I have talked here before about the benefit of researching court records when you get to the intermediate/advanced stage of your research. Divorces are found within court records.
I was amazed when I first started looking at these at how many people got divorced. Sure it’s no where near the rate we have today, but still, there were lots more divorces than I would have thought, even back in the 1800s. As we all know, there’s nothing going on today that hasn’t gone on for all of time and human relationships are no different. Divorces can give you unique insight into people and circumstances. Some of them do indeed strike me as funny today, but I’m sure they weren’t funny for the people going through them at the time.
First, you’ll want to find out what was the name of the court for your state that handled divorces for that time period. Many times (but not all) I find them in Circuit Court Records. If you’re lucky, by the 20th century you may find some sort of separate name index like I did for Montgomery County, MD. Earlier circuit court minutes may have indexes in the front of individual volumes. What you want to try to search for is the case number. The case number should lead you to the actual case files, if they survive. The case files are usually the original bound pieces of paper; these may include the original bill of complaint and answer, testimony and depositions, letters from lawyers and the final divorce decree among others.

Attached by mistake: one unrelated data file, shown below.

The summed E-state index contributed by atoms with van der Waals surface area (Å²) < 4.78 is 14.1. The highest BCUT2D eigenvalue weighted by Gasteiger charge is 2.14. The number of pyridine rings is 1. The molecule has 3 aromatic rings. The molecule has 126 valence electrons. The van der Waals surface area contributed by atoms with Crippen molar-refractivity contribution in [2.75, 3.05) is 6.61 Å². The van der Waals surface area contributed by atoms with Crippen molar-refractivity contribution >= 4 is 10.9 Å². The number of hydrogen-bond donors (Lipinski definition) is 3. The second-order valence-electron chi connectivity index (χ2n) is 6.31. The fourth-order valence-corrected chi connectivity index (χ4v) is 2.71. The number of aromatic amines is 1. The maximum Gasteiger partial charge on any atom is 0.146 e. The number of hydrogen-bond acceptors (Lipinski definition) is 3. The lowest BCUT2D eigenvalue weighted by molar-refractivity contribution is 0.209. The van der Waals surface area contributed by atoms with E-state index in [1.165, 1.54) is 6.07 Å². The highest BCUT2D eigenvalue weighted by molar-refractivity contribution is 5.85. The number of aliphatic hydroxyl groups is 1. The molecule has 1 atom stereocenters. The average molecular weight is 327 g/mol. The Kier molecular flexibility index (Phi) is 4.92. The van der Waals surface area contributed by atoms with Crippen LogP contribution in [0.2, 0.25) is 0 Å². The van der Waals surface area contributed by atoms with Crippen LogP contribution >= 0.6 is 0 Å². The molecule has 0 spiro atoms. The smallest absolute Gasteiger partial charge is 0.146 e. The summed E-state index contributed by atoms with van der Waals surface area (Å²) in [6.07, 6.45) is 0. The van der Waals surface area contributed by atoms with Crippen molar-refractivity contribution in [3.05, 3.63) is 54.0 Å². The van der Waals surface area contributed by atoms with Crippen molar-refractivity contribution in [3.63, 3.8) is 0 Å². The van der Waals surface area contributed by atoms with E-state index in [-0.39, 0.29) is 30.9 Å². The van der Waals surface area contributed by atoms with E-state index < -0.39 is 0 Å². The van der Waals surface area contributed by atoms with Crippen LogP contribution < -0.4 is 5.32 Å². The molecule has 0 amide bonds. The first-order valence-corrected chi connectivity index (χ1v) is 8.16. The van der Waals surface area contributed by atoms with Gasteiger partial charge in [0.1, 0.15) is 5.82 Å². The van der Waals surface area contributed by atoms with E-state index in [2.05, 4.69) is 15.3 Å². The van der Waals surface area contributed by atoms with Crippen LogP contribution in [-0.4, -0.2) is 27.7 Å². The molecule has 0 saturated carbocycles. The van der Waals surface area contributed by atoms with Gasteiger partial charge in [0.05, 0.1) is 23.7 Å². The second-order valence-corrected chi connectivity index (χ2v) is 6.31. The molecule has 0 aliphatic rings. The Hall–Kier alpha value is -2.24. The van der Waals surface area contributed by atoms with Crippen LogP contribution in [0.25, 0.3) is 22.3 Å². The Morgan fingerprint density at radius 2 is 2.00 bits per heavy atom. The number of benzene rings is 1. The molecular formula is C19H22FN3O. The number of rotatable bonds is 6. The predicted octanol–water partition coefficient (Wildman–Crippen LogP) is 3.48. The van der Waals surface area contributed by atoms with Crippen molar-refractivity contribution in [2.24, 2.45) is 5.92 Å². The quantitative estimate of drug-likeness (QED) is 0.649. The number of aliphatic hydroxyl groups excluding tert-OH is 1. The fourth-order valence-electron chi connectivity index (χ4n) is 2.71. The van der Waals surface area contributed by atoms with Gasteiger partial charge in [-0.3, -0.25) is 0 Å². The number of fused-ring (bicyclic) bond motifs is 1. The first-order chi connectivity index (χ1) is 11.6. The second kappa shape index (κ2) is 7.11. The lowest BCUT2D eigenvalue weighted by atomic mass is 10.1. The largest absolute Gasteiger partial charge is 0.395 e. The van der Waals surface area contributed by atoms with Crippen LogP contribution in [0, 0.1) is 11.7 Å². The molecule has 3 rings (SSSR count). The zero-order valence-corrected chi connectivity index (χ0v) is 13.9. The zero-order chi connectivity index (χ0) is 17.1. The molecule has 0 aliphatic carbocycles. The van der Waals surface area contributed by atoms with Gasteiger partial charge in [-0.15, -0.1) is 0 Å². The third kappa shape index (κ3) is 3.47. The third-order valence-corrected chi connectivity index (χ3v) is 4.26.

I recently found one for a relative, John Prather. It had sorts of jewels inside, including his original date of marriage, which I had been unable to find in the marriage records. Sadly, it appears his wife left him, possibly for another man (or men;)). He didn’t see her for 3 years, and the court finally granted him a divorce. Even his older sister testified. Here are a few of the documents:
I do a genealogy lecture on court records where I talk about my ancestor Joseph Harbour. He only appeared on one census record (1880) but when I looked at court records, it looked like he was committing a crime every other week! His divorce was hysterical. If I had just stuck to the typical records, much of his life would have remained a mystery to me.
Here is an example from a divorce in Hardin County, TN. This was between Felix and Matilda Harbour in 1899. It mentions their place and date of marriage, very valuable information because it occurred in another state and county. This case is sadder in that Matilda details physical abuse:
Also, the Family History Library does have court records and some actual case files microfilmed; I found this Hardin County one there, so check for your county/state to see what court records they have.
So…check them out when you can. If any of you have found any interesting divorce records, I’d love to hear about them.